Right wing governments are dumb on the arts

by Chris Morin and Chris Kirkland

Remember when people who work in the arts used to complain that right-wing governments at various levels ignored them? Man, those were the good old days, weren’t they? Simple neglect would be a welcome alternative to the outright damage those governments seem destined to do when they turn their attention to anything arts-related.

Music lovers across Canada took a whack in the groin thanks to our federal Conservative government recently, as they made the similarly incomprehensible decision to include out-of-country musicians and their crews under revamped rules in the Temporary Foreign Worker Act. Ever since, fans, venues and promoters have been frantically scrambling to figure out what it means to them. So here’s a quick recap:

Musicians from the U.S. (or any other country) used to be subject to a Labour Market Opinion (LMO) application that was required of any business that hires international workers — like venues that hire bands from the States.

But that provided a permit for a one-time charge of $150 per musician (or band worker), to a maximum of $450, regardless of how many shows that band played in Canada. That meant that the venues on a given band’s tour could split the fee and afford to bring them in.

Under the new rules announced by the Conservative government, the new fee is $275 per member — for each and every show they play.

That, according to Brant Palko, who books bands at Amigos, basically means the end of U.S. bands at smaller venues like his.

“It used to be a cost-sharing thing, because every venue was non-exempt. And the exempt venues don’t want to chip in, and I don’t blame them,” he says. “Why spend money that you don’t have to? I’ve turned down tours because I can’t afford the extra fees [even before the new rules]. I can’t tell you how many times I’ve said we can’t do American bands anymore because of these fees, even before the increase.”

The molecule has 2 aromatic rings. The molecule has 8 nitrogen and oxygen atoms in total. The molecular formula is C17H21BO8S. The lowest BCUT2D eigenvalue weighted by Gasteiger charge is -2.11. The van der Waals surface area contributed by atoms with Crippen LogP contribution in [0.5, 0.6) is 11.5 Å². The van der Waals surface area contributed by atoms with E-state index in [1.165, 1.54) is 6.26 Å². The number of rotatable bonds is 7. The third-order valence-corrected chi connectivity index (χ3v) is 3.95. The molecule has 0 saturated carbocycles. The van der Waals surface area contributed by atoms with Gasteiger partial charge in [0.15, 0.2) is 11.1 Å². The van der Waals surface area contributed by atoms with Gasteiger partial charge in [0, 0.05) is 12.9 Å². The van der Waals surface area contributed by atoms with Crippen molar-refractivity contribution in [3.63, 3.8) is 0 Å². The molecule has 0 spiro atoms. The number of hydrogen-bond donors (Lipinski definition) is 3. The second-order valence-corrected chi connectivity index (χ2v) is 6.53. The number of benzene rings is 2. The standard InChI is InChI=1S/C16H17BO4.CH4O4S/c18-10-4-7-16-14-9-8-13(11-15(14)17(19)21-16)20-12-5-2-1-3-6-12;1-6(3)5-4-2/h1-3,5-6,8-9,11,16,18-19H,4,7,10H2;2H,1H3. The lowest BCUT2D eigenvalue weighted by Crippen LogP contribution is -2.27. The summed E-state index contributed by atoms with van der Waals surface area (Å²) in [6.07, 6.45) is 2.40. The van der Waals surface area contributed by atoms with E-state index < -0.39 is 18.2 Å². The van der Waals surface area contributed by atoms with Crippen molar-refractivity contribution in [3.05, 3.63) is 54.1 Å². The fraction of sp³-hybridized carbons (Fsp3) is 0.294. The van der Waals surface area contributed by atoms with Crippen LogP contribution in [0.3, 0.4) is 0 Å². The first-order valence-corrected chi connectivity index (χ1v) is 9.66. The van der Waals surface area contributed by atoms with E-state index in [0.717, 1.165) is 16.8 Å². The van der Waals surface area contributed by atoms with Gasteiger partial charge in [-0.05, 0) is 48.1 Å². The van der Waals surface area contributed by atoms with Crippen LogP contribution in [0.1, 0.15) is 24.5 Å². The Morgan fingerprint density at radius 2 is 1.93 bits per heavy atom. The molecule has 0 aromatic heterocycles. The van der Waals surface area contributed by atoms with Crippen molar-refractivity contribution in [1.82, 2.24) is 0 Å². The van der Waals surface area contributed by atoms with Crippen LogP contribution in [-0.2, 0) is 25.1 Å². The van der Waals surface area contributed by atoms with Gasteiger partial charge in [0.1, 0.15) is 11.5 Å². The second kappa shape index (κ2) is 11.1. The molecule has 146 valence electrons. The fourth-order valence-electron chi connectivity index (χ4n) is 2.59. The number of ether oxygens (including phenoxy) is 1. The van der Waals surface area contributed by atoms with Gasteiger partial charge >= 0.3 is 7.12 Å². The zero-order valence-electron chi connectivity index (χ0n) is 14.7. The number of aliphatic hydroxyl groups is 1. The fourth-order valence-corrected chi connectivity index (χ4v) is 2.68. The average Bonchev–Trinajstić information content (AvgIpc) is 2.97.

What’s that about “exempt venues,” you say? Well, under the new rules, larger venues (like the Brandt Centre) and any venue that is strictly dedicated to music (like The Exchange) remain exempt from the charge.

But best of luck seeing an up-and-coming metal/indie/punk/folk band from the U.S. at O’Hanlon’s any time soon.

Music festivals are also exempt, which is at least a bit of good news. But independent promoters — the lifeblood of any strong indie music scene — are taking one more kick in the face while trying to run businesses that aren’t exactly making them rich at the best of times.

“Getting bands into Canada to play small shows is already a huge pain in the ass — even outside of anything financially, it’s a pain in the ass,” says Regina promoter Emily Ritenburg. “But with these new laws, we’re going to be losing more money than ever. It’s unfortunate that it comes down to money, but a lot of the smaller touring bands don’t really make a lot [of money] with DIY tours and promoters.

“It’s going to affect Canadian independent shows and promoters, because we’re going to be missing out on these opportunities. I’m going to be really wary of American bands in the future — and I already am wary because crossing the border for bands is really stressful,” she says.

So how did all this confusing, contradictory and damaging silliness occur? Well, after the controversy blew up in early September, Minister of Employment Jason Kenney insisted that “This is not a fee for U.S. musicians. It’s a cost recovery effort for all LMOs, and part of our effort to ensure that Canadians get first crack at [all] jobs.”

Sigh. Anyone with a brain can see that, while this may be a valid strategy for companies hiring apple pickers, dish washers or miners, it’s stunningly dumb when it comes to a creative form such as music.

So the question is: do Kenney and his fellow Cons actively hate indie music, or are they just utterly clueless and now too pigheaded to admit they’ve made a huge mistake?

“This is an issue of indifference towards culture and not a direct attack on it — though that’s not to say that the attitude in question is any less damaging,” says Saskatoon promoter Skot Hamilton. “It’s not that the Cons tried to administer a deliberate cultural burn, they delivered an incidental one that they aren’t concerned with remedying.”

Obviously, Hamilton, for one, doesn’t hold out much hope that the Conservatives will admit the error of their ways.

“It’s funny to me that people think this could be overturned overnight given our current government’s track record in regards to arts and culture. Making sure independent artists feel comfortable in Canada isn’t a notion that’s ever occurred to this administration, whether those artists are ours or anyone else’s. They wouldn’t piss on the Mona Lisa if it was on fire.”

Much like how Brad Wall played the banjo while the film industry burned.

In any case, you can sign a petition against this ridiculous law at change.org, just like 135,000 people have done so far. But if the track record of our right-wing governments is any indication, please don’t hold your breath.